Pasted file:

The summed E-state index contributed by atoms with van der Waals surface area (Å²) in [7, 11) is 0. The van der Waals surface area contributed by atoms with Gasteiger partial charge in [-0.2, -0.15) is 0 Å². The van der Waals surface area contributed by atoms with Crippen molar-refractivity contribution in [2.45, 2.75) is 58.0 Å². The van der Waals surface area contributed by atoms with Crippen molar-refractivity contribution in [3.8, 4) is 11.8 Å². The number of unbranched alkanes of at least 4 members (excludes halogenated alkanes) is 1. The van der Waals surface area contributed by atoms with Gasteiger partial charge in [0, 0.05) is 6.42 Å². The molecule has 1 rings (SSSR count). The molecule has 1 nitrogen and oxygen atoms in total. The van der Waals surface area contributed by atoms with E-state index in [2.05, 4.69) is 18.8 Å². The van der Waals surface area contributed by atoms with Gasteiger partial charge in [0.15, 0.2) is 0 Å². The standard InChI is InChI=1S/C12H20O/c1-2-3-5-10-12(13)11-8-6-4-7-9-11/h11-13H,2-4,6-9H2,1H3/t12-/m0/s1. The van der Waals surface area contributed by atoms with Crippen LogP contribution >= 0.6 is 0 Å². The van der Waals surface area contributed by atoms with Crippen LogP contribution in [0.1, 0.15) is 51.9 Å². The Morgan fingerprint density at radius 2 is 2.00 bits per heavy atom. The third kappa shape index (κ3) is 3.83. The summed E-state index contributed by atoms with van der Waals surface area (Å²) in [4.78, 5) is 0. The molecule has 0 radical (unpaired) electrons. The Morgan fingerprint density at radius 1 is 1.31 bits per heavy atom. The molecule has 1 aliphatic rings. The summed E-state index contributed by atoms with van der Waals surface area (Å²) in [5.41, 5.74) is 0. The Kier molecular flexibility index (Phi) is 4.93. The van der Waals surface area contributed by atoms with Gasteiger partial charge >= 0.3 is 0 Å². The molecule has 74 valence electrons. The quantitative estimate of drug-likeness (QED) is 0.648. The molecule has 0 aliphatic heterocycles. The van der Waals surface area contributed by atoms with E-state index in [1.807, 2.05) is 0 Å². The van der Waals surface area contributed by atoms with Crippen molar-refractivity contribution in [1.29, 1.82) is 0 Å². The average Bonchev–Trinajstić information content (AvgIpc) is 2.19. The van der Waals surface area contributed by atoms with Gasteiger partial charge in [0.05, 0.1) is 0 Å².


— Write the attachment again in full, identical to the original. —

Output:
The summed E-state index contributed by atoms with van der Waals surface area (Å²) in [7, 11) is 0. The van der Waals surface area contributed by atoms with Gasteiger partial charge in [-0.2, -0.15) is 0 Å². The van der Waals surface area contributed by atoms with Crippen molar-refractivity contribution in [2.45, 2.75) is 58.0 Å². The van der Waals surface area contributed by atoms with Crippen molar-refractivity contribution in [3.8, 4) is 11.8 Å². The number of unbranched alkanes of at least 4 members (excludes halogenated alkanes) is 1. The van der Waals surface area contributed by atoms with Gasteiger partial charge in [0, 0.05) is 6.42 Å². The molecule has 1 rings (SSSR count). The molecule has 1 nitrogen and oxygen atoms in total. The van der Waals surface area contributed by atoms with E-state index in [2.05, 4.69) is 18.8 Å². The van der Waals surface area contributed by atoms with Gasteiger partial charge in [0.15, 0.2) is 0 Å². The standard InChI is InChI=1S/C12H20O/c1-2-3-5-10-12(13)11-8-6-4-7-9-11/h11-13H,2-4,6-9H2,1H3/t12-/m0/s1. The van der Waals surface area contributed by atoms with Crippen LogP contribution >= 0.6 is 0 Å². The van der Waals surface area contributed by atoms with Crippen LogP contribution in [0.1, 0.15) is 51.9 Å². The Morgan fingerprint density at radius 2 is 2.00 bits per heavy atom. The third kappa shape index (κ3) is 3.83. The summed E-state index contributed by atoms with van der Waals surface area (Å²) in [4.78, 5) is 0. The molecule has 0 radical (unpaired) electrons. The Morgan fingerprint density at radius 1 is 1.31 bits per heavy atom. The molecule has 1 aliphatic rings. The summed E-state index contributed by atoms with van der Waals surface area (Å²) in [5.41, 5.74) is 0. The Kier molecular flexibility index (Phi) is 4.93. The van der Waals surface area contributed by atoms with Gasteiger partial charge >= 0.3 is 0 Å². The molecule has 74 valence electrons. The quantitative estimate of drug-likeness (QED) is 0.648. The molecule has 0 aliphatic heterocycles. The van der Waals surface area contributed by atoms with E-state index in [1.807, 2.05) is 0 Å². The van der Waals surface area contributed by atoms with Crippen molar-refractivity contribution in [1.29, 1.82) is 0 Å². The average Bonchev–Trinajstić information content (AvgIpc) is 2.19. The van der Waals surface area contributed by atoms with Gasteiger partial charge in [0.05, 0.1) is 0 Å².